By Paul Solman
A new academic paper making the rounds of the economics profession contradicts conventional wisdom: that incomes of the top 10 percent, 1 percent and especially the tippy-top .1 percent, have been pulling away from the rest of Americans.
By James K. Galbraith
The relationship between political sentiment and measured economic inequalities is so important to understand, even though at first glance it's counter-intuitive.
Research shows that social mobility and income equality in the U.S. has a lot to do with where people live.
The "elephant chart" explains the rise of populism in the developed world and so much more.
By Dean Baker
There are clear channels that people can use to put downward pressure on the pay of those at the top in both the corporate and noncorporate sector that don’t require going through Washington.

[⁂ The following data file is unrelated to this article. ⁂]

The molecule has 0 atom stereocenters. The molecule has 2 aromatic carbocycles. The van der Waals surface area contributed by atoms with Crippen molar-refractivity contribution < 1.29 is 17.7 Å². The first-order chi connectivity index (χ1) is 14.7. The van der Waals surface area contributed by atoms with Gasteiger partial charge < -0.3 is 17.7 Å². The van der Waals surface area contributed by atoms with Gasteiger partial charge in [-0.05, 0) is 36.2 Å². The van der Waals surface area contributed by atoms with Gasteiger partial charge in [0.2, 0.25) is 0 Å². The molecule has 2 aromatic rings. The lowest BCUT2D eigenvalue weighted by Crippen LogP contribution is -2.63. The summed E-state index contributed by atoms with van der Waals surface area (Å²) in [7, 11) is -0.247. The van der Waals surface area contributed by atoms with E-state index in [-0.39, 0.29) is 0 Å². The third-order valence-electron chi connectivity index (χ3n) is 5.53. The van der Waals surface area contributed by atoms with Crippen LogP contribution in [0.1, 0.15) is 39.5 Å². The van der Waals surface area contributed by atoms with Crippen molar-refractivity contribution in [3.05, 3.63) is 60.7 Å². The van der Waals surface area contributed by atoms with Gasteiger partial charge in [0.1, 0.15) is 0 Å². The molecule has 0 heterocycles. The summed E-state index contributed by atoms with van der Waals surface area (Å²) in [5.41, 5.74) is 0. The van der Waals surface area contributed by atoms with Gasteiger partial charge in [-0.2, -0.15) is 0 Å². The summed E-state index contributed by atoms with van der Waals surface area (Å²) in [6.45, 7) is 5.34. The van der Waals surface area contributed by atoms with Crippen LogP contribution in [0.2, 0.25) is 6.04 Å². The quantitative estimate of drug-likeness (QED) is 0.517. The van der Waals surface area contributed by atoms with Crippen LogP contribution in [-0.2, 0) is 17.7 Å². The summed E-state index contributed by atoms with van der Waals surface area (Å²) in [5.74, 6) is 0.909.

By Nick Hanauer
Opponents of the $15 minimum wage claim that if the minimum wage goes up, jobs will go down. But this is simply an intimidation tactic used by employers to keep wages down and keep profits high.
By Tim Henderson, Stateline
The sharp gain in median household income last year may also signal a turning point in the decades-old disconnect between middle-class earnings and overall economic growth.
By Josh Boak, Associated Press
The rich keep getting richer while more Americans are getting left behind financially.
By John Komlos
Raising the minimum wage has not hurt anyone except the boogeyman in the imagination of the 1 percenters and their entourage.
By Kristen Doerer
Average CEO pay for the top 350 biggest firms was $15.5 million in 2015, according to a new report released by the left-leaning Economic Policy Institute. What’s shocking is that’s down from last year.
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